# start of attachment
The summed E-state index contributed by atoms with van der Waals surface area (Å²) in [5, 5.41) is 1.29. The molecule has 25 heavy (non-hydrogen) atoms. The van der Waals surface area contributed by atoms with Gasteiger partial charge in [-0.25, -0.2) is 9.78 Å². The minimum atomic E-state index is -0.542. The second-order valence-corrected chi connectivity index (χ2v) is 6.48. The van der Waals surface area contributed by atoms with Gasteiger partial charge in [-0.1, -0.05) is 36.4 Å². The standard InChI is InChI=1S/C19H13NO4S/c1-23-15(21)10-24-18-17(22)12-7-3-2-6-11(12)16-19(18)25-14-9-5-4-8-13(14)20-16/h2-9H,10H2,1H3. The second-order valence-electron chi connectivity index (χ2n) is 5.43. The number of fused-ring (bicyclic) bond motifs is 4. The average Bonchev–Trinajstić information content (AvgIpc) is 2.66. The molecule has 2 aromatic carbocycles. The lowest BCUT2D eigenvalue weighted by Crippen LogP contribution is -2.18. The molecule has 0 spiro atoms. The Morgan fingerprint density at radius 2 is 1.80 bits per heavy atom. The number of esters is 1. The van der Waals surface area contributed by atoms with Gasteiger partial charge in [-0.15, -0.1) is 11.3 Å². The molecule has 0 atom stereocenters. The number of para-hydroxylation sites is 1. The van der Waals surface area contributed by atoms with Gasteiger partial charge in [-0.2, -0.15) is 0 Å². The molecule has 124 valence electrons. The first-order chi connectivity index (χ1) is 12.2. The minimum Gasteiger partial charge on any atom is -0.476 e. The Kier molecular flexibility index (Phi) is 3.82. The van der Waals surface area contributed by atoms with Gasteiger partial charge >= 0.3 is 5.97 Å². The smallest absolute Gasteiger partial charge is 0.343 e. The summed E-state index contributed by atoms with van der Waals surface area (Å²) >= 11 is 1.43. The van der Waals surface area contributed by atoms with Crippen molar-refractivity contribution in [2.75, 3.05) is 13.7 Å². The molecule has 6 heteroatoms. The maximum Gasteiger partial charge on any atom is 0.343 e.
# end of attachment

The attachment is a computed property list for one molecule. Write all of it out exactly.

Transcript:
The summed E-state index contributed by atoms with van der Waals surface area (Å²) in [5, 5.41) is 1.29. The molecule has 25 heavy (non-hydrogen) atoms. The van der Waals surface area contributed by atoms with Gasteiger partial charge in [-0.25, -0.2) is 9.78 Å². The minimum atomic E-state index is -0.542. The second-order valence-corrected chi connectivity index (χ2v) is 6.48. The van der Waals surface area contributed by atoms with Gasteiger partial charge in [-0.1, -0.05) is 36.4 Å². The standard InChI is InChI=1S/C19H13NO4S/c1-23-15(21)10-24-18-17(22)12-7-3-2-6-11(12)16-19(18)25-14-9-5-4-8-13(14)20-16/h2-9H,10H2,1H3. The second-order valence-electron chi connectivity index (χ2n) is 5.43. The number of fused-ring (bicyclic) bond motifs is 4. The average Bonchev–Trinajstić information content (AvgIpc) is 2.66. The molecule has 2 aromatic carbocycles. The lowest BCUT2D eigenvalue weighted by Crippen LogP contribution is -2.18. The molecule has 0 spiro atoms. The Morgan fingerprint density at radius 2 is 1.80 bits per heavy atom. The number of esters is 1. The van der Waals surface area contributed by atoms with Gasteiger partial charge in [-0.15, -0.1) is 11.3 Å². The molecule has 0 atom stereocenters. The number of para-hydroxylation sites is 1. The van der Waals surface area contributed by atoms with Gasteiger partial charge in [-0.2, -0.15) is 0 Å². The molecule has 124 valence electrons. The first-order chi connectivity index (χ1) is 12.2. The minimum Gasteiger partial charge on any atom is -0.476 e. The Kier molecular flexibility index (Phi) is 3.82. The van der Waals surface area contributed by atoms with Gasteiger partial charge >= 0.3 is 5.97 Å². The smallest absolute Gasteiger partial charge is 0.343 e. The summed E-state index contributed by atoms with van der Waals surface area (Å²) >= 11 is 1.43. The van der Waals surface area contributed by atoms with Crippen molar-refractivity contribution in [2.75, 3.05) is 13.7 Å². The molecule has 6 heteroatoms. The maximum Gasteiger partial charge on any atom is 0.343 e.